Enhanced compulsory purchase powers championed to break dereliction deadlock
August 16 2018
The Land Commission is calling on the Scottish Government to hand local authorities greater control of regeneration policy by championing a new Compulsory Sales Order (CSO) as a mechanism for forcing abandoned buildings and derelict land back into productive use.
Intended as a more flexible version of compulsory purchase orders, which require a specific plan for re-use to be put in place, the new instrument would be available to public authorities seeking to tackle problematic sites via a transfer of ownership.
The call to action is contained in a new report which cites enhanced powers for planning authorities as the most straightforward method for tackling the problem, with an estimated 11,600 hectares of land failing to reach its potential – equivalent to an area twice the size of Dundee.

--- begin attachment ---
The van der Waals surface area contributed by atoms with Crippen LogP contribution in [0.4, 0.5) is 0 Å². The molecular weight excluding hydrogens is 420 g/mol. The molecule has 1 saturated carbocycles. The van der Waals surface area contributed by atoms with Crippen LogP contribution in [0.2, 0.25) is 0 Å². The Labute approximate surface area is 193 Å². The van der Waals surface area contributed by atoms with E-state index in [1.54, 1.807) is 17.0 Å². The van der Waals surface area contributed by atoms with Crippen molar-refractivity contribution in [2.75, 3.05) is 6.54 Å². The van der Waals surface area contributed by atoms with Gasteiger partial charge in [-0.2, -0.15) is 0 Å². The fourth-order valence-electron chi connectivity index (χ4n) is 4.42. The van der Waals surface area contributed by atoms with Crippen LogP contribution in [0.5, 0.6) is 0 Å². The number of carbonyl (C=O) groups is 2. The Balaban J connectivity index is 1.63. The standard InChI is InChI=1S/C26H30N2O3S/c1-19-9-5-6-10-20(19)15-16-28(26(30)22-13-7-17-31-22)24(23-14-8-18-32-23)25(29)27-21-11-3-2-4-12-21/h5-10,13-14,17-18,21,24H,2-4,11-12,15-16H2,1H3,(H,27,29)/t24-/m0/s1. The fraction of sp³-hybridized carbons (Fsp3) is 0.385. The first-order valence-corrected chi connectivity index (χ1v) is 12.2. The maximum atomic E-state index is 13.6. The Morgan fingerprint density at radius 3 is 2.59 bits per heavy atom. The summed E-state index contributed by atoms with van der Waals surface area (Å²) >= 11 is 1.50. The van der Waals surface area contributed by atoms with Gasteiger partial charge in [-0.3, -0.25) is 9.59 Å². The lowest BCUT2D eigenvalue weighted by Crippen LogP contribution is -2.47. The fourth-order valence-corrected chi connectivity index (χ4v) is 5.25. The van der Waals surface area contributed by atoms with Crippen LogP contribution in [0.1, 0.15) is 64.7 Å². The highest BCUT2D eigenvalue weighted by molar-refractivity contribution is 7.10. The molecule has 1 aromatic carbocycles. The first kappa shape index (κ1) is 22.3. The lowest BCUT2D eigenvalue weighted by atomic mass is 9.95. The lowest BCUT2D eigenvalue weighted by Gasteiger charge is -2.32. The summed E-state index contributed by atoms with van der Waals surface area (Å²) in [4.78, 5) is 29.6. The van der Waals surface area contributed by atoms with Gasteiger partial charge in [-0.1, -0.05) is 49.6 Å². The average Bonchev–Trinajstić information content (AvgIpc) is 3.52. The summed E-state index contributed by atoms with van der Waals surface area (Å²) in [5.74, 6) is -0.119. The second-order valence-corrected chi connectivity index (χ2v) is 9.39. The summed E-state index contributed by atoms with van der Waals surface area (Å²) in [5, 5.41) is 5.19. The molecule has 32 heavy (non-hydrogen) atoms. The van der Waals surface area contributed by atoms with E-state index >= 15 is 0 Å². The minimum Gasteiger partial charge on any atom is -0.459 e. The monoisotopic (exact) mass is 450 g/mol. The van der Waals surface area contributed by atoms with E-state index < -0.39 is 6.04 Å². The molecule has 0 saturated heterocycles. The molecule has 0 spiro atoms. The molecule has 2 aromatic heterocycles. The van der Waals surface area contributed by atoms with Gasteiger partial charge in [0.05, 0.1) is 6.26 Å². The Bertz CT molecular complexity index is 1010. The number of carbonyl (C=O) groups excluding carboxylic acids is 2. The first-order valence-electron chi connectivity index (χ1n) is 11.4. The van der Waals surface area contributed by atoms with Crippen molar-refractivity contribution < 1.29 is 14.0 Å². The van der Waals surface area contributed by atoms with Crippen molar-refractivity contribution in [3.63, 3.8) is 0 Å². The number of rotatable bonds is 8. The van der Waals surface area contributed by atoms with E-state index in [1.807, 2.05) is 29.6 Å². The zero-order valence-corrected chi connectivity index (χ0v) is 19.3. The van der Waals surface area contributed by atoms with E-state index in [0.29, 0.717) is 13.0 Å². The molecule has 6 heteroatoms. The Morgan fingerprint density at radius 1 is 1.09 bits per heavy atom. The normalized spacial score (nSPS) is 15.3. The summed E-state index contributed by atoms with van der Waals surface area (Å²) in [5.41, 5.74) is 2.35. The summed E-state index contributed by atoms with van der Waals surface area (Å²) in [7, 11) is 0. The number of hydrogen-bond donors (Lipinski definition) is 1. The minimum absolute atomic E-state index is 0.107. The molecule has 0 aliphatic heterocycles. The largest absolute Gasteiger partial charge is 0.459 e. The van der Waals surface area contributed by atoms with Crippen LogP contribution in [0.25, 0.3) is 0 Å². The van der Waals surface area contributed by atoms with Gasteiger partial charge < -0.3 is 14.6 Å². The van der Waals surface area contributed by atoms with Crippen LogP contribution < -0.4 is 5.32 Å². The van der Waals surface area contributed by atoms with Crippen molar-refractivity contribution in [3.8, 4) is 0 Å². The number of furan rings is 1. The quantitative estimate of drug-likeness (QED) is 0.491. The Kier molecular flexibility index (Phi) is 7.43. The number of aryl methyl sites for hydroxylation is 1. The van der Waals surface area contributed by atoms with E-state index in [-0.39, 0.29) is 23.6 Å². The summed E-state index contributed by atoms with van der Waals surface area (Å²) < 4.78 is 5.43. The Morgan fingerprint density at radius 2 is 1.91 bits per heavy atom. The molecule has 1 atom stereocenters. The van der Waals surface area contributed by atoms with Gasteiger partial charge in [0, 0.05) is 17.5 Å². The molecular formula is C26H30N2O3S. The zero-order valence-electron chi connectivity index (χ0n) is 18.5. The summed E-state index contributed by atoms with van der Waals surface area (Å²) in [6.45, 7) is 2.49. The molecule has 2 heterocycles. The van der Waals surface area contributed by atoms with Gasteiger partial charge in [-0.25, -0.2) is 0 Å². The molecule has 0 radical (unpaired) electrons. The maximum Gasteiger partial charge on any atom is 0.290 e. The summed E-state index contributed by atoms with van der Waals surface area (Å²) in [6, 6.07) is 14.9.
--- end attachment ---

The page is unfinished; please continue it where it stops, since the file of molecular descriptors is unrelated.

This is compounded by a further 37,000 houses scattered throughout the country which have been classed as long-term empty homes by Shelter Scotland.
Professor David Adams commented: “Such sites often act as magnets for crime and anti-social behaviour. This damages quality of life for existing residents and can act as a deterrent for inward investment, making it more difficult to bring about long-term regeneration and renewal.
“CSOs could be part of a tool kit to bring unused land – especially small parcels of land that have lain unused and unloved, in our city and town centres - back in to productive use.
“We envisage it being used as a power of last resort; councils and land owners should be working together to try and find solutions first.”
Fresh solutions are being investigated as a means to break a logjam which has seen precious little progress made, with derelict and vacant land totals remaining largely unchanged since the late 1990’s.
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